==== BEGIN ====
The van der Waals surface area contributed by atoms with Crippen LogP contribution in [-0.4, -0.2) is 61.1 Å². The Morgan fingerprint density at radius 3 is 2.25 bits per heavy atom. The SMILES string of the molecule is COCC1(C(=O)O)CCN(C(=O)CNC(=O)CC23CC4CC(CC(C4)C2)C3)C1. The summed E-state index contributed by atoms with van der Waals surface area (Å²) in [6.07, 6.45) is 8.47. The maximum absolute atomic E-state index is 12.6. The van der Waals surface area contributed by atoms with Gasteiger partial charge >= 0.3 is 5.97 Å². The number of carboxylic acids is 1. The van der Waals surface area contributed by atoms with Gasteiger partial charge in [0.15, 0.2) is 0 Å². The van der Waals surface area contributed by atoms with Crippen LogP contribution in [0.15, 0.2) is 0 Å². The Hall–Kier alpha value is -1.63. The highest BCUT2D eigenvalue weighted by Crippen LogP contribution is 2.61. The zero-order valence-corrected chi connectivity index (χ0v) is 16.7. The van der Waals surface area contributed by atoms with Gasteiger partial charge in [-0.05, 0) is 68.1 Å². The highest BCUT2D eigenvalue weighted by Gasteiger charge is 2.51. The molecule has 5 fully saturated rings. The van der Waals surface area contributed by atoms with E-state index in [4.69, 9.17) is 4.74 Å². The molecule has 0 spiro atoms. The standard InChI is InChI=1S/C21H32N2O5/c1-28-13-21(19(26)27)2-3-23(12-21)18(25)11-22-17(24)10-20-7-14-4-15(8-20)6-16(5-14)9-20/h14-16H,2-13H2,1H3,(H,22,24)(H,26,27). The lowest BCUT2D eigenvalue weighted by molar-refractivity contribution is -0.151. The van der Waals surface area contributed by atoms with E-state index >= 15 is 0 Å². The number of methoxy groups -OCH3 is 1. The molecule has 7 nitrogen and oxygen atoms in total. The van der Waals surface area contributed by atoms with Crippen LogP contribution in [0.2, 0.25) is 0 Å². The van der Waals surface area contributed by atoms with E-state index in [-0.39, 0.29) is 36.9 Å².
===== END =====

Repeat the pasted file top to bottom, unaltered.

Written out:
The van der Waals surface area contributed by atoms with Crippen LogP contribution in [-0.4, -0.2) is 61.1 Å². The Morgan fingerprint density at radius 3 is 2.25 bits per heavy atom. The SMILES string of the molecule is COCC1(C(=O)O)CCN(C(=O)CNC(=O)CC23CC4CC(CC(C4)C2)C3)C1. The summed E-state index contributed by atoms with van der Waals surface area (Å²) in [6.07, 6.45) is 8.47. The maximum absolute atomic E-state index is 12.6. The van der Waals surface area contributed by atoms with Gasteiger partial charge >= 0.3 is 5.97 Å². The number of carboxylic acids is 1. The van der Waals surface area contributed by atoms with Gasteiger partial charge in [0.15, 0.2) is 0 Å². The van der Waals surface area contributed by atoms with Crippen LogP contribution in [0.15, 0.2) is 0 Å². The Hall–Kier alpha value is -1.63. The highest BCUT2D eigenvalue weighted by Crippen LogP contribution is 2.61. The zero-order valence-corrected chi connectivity index (χ0v) is 16.7. The van der Waals surface area contributed by atoms with Gasteiger partial charge in [-0.05, 0) is 68.1 Å². The highest BCUT2D eigenvalue weighted by Gasteiger charge is 2.51. The molecule has 5 fully saturated rings. The van der Waals surface area contributed by atoms with E-state index in [4.69, 9.17) is 4.74 Å². The molecule has 0 spiro atoms. The standard InChI is InChI=1S/C21H32N2O5/c1-28-13-21(19(26)27)2-3-23(12-21)18(25)11-22-17(24)10-20-7-14-4-15(8-20)6-16(5-14)9-20/h14-16H,2-13H2,1H3,(H,22,24)(H,26,27). The lowest BCUT2D eigenvalue weighted by molar-refractivity contribution is -0.151. The van der Waals surface area contributed by atoms with E-state index >= 15 is 0 Å². The number of methoxy groups -OCH3 is 1. The molecule has 7 nitrogen and oxygen atoms in total. The van der Waals surface area contributed by atoms with Crippen LogP contribution in [0.2, 0.25) is 0 Å². The van der Waals surface area contributed by atoms with E-state index in [-0.39, 0.29) is 36.9 Å².